Outdoor math games for elementary students can be played at recess or at home, and they offer a chance for the students to practice math skills in an engaging and fun way. And although choosing an interactive game that a larger group of students will all like can be challenging, keeping them engaged in learning and having fun at the same time is what’s important!

# Math Games for Recess or Class

There are many educational games that can promote learning math. You can create a new game, take an old game and revamp it, or pick tried-and-true classics. Below are a few games that can be used.

### Rock and Roll

This game uses a tic-tac-toe board filled with numbers. Depending on the age of the student, fill the board with numbers like 0, 1, 2, and 3 or larger numbers with double digits or triple digits. Armed with two stones, the student will toss them one at a time, and the numbers they land on will be calculated using addition, subtraction, multiplication, or division.

The beauty of this game is students with different level of abilities can play together. This game could be modified to use a hopscotch grid or to include many levels of math.

### Nine Numbers

Using a tic-tac-toe grid, choose numbers from a concept that the class is working on such as multiples of 6. Write the numbers 6, 12, 18, 24, 30, 36, 42, 48, and 54 on the grid in sequence – or mix them up for more of a challenge!

Yell out a math problem, like “six times eight!” and have the students race to the correct answer. Last one there is out, continue until one player remains.

### Math Fact Basketball

This game can be used with addition, subtraction, multiplication, and division as well as higher levels of math like negative numbers, too!

Have students choose a number between 2 and 20. If they score a 2 point basket have them add (pick the calculation by their level) the points from the basket to the number they chose and allow this to continue until they miss a basket and move on to the next student. You can set a score goal, and the first person to reach that goal wins. That way the game can change every time you play it!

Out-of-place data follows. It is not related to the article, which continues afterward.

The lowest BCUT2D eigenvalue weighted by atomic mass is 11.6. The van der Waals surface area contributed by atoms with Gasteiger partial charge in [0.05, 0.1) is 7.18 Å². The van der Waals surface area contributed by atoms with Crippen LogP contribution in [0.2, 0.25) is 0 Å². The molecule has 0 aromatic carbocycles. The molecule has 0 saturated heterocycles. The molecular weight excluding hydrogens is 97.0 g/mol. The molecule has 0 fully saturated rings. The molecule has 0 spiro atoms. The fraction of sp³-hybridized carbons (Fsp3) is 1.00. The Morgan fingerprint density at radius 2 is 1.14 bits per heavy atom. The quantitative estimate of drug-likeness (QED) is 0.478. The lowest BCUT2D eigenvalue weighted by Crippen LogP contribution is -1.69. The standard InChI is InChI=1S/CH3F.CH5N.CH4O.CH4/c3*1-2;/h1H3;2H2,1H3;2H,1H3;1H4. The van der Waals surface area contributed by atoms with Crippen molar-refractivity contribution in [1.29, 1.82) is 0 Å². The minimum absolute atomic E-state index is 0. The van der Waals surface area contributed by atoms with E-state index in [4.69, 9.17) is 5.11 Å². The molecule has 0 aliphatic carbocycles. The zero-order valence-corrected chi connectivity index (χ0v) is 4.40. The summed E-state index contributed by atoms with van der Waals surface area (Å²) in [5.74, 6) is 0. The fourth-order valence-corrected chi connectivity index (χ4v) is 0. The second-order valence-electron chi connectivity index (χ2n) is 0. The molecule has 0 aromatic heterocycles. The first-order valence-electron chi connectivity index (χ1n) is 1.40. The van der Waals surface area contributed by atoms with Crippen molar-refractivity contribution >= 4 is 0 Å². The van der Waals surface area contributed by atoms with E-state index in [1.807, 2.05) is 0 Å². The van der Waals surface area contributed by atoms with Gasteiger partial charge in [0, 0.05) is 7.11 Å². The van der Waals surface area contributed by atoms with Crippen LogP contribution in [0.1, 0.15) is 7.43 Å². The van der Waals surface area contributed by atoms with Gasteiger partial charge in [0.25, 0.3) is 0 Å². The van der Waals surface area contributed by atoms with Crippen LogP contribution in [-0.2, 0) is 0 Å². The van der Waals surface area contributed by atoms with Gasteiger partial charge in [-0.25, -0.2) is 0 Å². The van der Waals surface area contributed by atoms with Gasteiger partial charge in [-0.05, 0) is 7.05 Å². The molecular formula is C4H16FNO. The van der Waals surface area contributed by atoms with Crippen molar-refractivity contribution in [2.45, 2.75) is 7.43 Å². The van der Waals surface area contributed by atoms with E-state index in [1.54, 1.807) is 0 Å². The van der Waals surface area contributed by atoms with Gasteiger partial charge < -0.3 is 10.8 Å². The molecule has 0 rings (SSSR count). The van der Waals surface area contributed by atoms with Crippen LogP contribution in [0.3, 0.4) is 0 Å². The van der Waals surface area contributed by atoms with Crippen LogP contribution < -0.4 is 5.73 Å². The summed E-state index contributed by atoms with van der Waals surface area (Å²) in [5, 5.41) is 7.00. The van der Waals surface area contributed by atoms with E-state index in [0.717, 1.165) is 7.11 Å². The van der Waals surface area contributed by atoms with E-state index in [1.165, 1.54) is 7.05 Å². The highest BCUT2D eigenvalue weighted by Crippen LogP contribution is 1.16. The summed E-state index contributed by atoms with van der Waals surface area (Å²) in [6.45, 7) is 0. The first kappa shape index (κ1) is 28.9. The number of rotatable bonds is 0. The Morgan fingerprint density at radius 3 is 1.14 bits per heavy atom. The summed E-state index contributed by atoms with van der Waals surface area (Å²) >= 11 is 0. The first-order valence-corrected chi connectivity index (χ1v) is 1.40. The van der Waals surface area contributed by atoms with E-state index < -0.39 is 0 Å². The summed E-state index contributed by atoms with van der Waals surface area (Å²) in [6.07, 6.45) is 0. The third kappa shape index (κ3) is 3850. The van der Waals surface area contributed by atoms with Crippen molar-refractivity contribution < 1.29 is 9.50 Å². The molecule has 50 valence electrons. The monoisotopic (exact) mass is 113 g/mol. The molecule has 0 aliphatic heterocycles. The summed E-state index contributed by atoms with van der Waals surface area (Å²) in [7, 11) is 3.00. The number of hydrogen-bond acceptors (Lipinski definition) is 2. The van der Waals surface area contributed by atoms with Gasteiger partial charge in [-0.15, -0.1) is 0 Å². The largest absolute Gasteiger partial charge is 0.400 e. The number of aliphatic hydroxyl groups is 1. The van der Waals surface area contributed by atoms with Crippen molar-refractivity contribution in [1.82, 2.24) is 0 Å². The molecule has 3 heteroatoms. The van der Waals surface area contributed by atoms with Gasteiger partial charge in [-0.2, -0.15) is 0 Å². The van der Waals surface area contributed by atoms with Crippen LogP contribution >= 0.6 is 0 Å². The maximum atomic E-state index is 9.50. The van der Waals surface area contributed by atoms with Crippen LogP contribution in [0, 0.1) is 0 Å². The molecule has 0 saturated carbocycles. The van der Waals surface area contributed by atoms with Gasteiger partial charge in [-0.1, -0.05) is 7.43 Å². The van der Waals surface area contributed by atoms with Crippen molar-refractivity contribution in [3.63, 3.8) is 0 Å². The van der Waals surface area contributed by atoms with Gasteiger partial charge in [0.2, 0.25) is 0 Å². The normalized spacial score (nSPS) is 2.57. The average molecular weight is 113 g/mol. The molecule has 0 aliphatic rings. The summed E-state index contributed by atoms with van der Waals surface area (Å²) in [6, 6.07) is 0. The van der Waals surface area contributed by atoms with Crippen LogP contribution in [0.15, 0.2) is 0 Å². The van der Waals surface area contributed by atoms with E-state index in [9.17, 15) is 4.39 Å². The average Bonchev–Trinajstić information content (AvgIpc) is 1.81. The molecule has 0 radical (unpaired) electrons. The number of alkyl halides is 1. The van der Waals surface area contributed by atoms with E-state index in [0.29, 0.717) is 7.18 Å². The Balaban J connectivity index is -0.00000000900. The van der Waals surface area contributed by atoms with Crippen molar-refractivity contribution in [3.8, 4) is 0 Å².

### Invisible Man

This game can be played with a small group or a large group. Draw a stick figure in the dirt or with chalk on the asphalt and ask a math question. If the student gets the question correct, he or she can erase a body part, a hat, a cane, etc., depending on what is drawn. If the student misses the question, he or she must add something to the figure. The level of the question can be modified for each student.

### Four Square

Four square is a classic game that appeals to math play. The student in square four becomes the “Chief.” This math chief makes up the rules to add more counting to the game, like “toss the ball in the air four times before bouncing once and hitting it to another player.” If a person breaks the rule, misses the ball, or hits the ball out, that person shifts out, and everyone shifts to allow a new player in. If the chief misses, then the players shift, resulting in a new chief and new math rules!

Using math games for elementary students not only reinforces math skills but also encourages positive play. The games can even let students practice while also refreshing their minds and getting a break from homework. There’s no reason to turn off a student’s brain at recess!

Do you have suggestions for math games that you have played with your child? Tell us in the comments!

Author: Pam Crum, Lead Teacher at A Grade Ahead